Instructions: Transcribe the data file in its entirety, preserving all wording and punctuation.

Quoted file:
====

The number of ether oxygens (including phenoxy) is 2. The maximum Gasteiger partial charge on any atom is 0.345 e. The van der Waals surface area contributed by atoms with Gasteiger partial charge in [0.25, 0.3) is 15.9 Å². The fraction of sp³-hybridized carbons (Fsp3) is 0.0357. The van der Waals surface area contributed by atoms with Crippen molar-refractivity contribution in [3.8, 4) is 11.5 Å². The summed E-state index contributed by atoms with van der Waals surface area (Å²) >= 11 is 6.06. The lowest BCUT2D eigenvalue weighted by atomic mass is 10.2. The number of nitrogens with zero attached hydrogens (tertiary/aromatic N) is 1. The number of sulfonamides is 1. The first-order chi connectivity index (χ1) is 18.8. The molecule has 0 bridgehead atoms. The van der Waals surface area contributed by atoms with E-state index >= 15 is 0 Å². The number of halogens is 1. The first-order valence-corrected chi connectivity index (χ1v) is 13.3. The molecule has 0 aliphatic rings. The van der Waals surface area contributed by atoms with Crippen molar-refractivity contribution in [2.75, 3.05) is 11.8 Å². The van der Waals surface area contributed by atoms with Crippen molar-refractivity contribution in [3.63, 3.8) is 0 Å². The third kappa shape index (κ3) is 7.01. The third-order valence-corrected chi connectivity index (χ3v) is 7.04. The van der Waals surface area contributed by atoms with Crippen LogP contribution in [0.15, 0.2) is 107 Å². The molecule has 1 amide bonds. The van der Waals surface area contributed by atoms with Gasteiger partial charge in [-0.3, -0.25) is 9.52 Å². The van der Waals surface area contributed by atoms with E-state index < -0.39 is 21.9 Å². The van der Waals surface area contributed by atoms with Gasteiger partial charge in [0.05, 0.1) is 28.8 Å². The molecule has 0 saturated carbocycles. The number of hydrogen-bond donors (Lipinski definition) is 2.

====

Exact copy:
The number of ether oxygens (including phenoxy) is 2. The maximum Gasteiger partial charge on any atom is 0.345 e. The van der Waals surface area contributed by atoms with Gasteiger partial charge in [0.25, 0.3) is 15.9 Å². The fraction of sp³-hybridized carbons (Fsp3) is 0.0357. The van der Waals surface area contributed by atoms with Crippen molar-refractivity contribution in [3.8, 4) is 11.5 Å². The summed E-state index contributed by atoms with van der Waals surface area (Å²) >= 11 is 6.06. The lowest BCUT2D eigenvalue weighted by atomic mass is 10.2. The number of nitrogens with zero attached hydrogens (tertiary/aromatic N) is 1. The number of sulfonamides is 1. The first-order chi connectivity index (χ1) is 18.8. The molecule has 0 bridgehead atoms. The van der Waals surface area contributed by atoms with E-state index >= 15 is 0 Å². The number of halogens is 1. The first-order valence-corrected chi connectivity index (χ1v) is 13.3. The molecule has 0 aliphatic rings. The van der Waals surface area contributed by atoms with Crippen molar-refractivity contribution in [2.75, 3.05) is 11.8 Å². The van der Waals surface area contributed by atoms with Crippen molar-refractivity contribution in [3.63, 3.8) is 0 Å². The third kappa shape index (κ3) is 7.01. The third-order valence-corrected chi connectivity index (χ3v) is 7.04. The van der Waals surface area contributed by atoms with Crippen LogP contribution in [0.15, 0.2) is 107 Å². The molecule has 1 amide bonds. The van der Waals surface area contributed by atoms with Gasteiger partial charge in [-0.3, -0.25) is 9.52 Å². The van der Waals surface area contributed by atoms with E-state index < -0.39 is 21.9 Å². The van der Waals surface area contributed by atoms with Gasteiger partial charge in [0.05, 0.1) is 28.8 Å². The molecule has 0 saturated carbocycles. The number of hydrogen-bond donors (Lipinski definition) is 2.